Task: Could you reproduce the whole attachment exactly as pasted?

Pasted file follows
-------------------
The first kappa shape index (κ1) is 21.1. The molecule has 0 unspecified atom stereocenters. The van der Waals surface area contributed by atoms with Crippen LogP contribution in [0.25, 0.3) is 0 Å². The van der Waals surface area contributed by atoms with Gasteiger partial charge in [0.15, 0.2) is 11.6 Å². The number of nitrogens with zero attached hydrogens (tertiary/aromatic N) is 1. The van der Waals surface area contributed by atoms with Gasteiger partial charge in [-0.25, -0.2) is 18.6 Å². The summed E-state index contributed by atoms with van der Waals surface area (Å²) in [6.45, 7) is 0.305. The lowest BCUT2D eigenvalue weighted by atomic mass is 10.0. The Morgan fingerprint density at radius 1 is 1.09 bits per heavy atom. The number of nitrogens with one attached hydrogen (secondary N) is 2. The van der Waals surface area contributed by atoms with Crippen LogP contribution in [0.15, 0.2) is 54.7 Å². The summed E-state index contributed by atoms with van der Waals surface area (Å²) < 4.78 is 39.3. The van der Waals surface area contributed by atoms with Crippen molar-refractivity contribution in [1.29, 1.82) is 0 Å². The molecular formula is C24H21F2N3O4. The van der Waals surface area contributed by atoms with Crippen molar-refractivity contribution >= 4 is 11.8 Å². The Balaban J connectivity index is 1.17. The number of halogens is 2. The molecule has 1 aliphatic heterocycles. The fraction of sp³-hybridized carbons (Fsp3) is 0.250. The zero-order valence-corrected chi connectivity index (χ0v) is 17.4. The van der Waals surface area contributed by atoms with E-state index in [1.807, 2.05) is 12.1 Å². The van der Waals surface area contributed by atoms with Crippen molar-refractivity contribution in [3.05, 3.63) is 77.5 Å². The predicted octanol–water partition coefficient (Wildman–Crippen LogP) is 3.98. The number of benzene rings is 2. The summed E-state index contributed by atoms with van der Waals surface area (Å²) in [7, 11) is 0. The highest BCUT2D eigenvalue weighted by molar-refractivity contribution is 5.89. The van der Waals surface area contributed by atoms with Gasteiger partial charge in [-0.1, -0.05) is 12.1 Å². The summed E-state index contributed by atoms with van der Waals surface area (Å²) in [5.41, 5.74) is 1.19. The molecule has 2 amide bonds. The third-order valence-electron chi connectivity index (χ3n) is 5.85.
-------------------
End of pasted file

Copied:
The first kappa shape index (κ1) is 21.1. The molecule has 0 unspecified atom stereocenters. The van der Waals surface area contributed by atoms with Crippen LogP contribution in [0.25, 0.3) is 0 Å². The van der Waals surface area contributed by atoms with Gasteiger partial charge in [0.15, 0.2) is 11.6 Å². The number of nitrogens with zero attached hydrogens (tertiary/aromatic N) is 1. The van der Waals surface area contributed by atoms with Gasteiger partial charge in [-0.25, -0.2) is 18.6 Å². The summed E-state index contributed by atoms with van der Waals surface area (Å²) in [6.45, 7) is 0.305. The lowest BCUT2D eigenvalue weighted by atomic mass is 10.0. The Morgan fingerprint density at radius 1 is 1.09 bits per heavy atom. The number of nitrogens with one attached hydrogen (secondary N) is 2. The van der Waals surface area contributed by atoms with Crippen LogP contribution in [0.15, 0.2) is 54.7 Å². The summed E-state index contributed by atoms with van der Waals surface area (Å²) < 4.78 is 39.3. The van der Waals surface area contributed by atoms with Crippen molar-refractivity contribution in [1.29, 1.82) is 0 Å². The molecular formula is C24H21F2N3O4. The van der Waals surface area contributed by atoms with Crippen molar-refractivity contribution >= 4 is 11.8 Å². The Balaban J connectivity index is 1.17. The number of halogens is 2. The molecule has 1 aliphatic heterocycles. The fraction of sp³-hybridized carbons (Fsp3) is 0.250. The zero-order valence-corrected chi connectivity index (χ0v) is 17.4. The van der Waals surface area contributed by atoms with E-state index in [1.807, 2.05) is 12.1 Å². The van der Waals surface area contributed by atoms with Crippen molar-refractivity contribution in [3.05, 3.63) is 77.5 Å². The predicted octanol–water partition coefficient (Wildman–Crippen LogP) is 3.98. The number of benzene rings is 2. The summed E-state index contributed by atoms with van der Waals surface area (Å²) in [7, 11) is 0. The highest BCUT2D eigenvalue weighted by molar-refractivity contribution is 5.89. The van der Waals surface area contributed by atoms with Gasteiger partial charge in [-0.1, -0.05) is 12.1 Å². The summed E-state index contributed by atoms with van der Waals surface area (Å²) in [5.41, 5.74) is 1.19. The molecule has 2 amide bonds. The third-order valence-electron chi connectivity index (χ3n) is 5.85.